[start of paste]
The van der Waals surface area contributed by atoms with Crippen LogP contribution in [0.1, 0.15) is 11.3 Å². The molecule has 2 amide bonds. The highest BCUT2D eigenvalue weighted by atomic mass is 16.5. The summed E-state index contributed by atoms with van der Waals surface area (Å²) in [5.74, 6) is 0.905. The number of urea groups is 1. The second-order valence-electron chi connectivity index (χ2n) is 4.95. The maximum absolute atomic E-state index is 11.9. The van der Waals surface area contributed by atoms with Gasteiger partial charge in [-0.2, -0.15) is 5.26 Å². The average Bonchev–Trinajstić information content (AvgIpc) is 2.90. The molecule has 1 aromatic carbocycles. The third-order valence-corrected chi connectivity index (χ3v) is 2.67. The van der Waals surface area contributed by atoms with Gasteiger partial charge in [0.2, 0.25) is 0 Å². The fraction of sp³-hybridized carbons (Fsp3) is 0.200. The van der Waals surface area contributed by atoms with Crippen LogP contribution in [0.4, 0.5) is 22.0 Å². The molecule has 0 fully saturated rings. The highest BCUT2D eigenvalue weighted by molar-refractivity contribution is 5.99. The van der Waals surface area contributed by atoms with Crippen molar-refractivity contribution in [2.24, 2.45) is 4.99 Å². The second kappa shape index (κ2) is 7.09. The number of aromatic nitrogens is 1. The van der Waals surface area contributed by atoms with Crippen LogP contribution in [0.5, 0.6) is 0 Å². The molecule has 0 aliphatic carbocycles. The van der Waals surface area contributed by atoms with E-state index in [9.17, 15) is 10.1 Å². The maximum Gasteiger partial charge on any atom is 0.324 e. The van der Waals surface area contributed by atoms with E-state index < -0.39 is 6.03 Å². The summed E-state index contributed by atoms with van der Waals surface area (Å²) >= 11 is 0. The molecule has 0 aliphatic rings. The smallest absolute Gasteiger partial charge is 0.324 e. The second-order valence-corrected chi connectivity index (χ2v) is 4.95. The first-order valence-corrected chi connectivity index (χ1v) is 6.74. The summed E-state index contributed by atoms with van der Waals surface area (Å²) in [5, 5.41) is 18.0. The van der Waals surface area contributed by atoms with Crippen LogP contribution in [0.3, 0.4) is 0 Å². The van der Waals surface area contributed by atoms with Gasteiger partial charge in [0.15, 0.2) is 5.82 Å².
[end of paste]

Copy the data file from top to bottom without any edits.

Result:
The van der Waals surface area contributed by atoms with Crippen LogP contribution in [0.1, 0.15) is 11.3 Å². The molecule has 2 amide bonds. The highest BCUT2D eigenvalue weighted by atomic mass is 16.5. The summed E-state index contributed by atoms with van der Waals surface area (Å²) in [5.74, 6) is 0.905. The number of urea groups is 1. The second-order valence-electron chi connectivity index (χ2n) is 4.95. The maximum absolute atomic E-state index is 11.9. The van der Waals surface area contributed by atoms with Gasteiger partial charge in [-0.2, -0.15) is 5.26 Å². The average Bonchev–Trinajstić information content (AvgIpc) is 2.90. The molecule has 1 aromatic carbocycles. The third-order valence-corrected chi connectivity index (χ3v) is 2.67. The van der Waals surface area contributed by atoms with Gasteiger partial charge in [0.2, 0.25) is 0 Å². The fraction of sp³-hybridized carbons (Fsp3) is 0.200. The van der Waals surface area contributed by atoms with Crippen LogP contribution in [0.4, 0.5) is 22.0 Å². The molecule has 0 fully saturated rings. The highest BCUT2D eigenvalue weighted by molar-refractivity contribution is 5.99. The van der Waals surface area contributed by atoms with Crippen molar-refractivity contribution in [2.24, 2.45) is 4.99 Å². The second kappa shape index (κ2) is 7.09. The number of aromatic nitrogens is 1. The van der Waals surface area contributed by atoms with Crippen LogP contribution in [0.5, 0.6) is 0 Å². The molecule has 0 aliphatic carbocycles. The van der Waals surface area contributed by atoms with E-state index in [9.17, 15) is 10.1 Å². The maximum Gasteiger partial charge on any atom is 0.324 e. The van der Waals surface area contributed by atoms with E-state index < -0.39 is 6.03 Å². The summed E-state index contributed by atoms with van der Waals surface area (Å²) >= 11 is 0. The molecule has 0 aliphatic rings. The smallest absolute Gasteiger partial charge is 0.324 e. The second-order valence-corrected chi connectivity index (χ2v) is 4.95. The first-order valence-corrected chi connectivity index (χ1v) is 6.74. The summed E-state index contributed by atoms with van der Waals surface area (Å²) in [5, 5.41) is 18.0. The van der Waals surface area contributed by atoms with Crippen LogP contribution in [0.3, 0.4) is 0 Å². The van der Waals surface area contributed by atoms with Gasteiger partial charge in [0.15, 0.2) is 5.82 Å².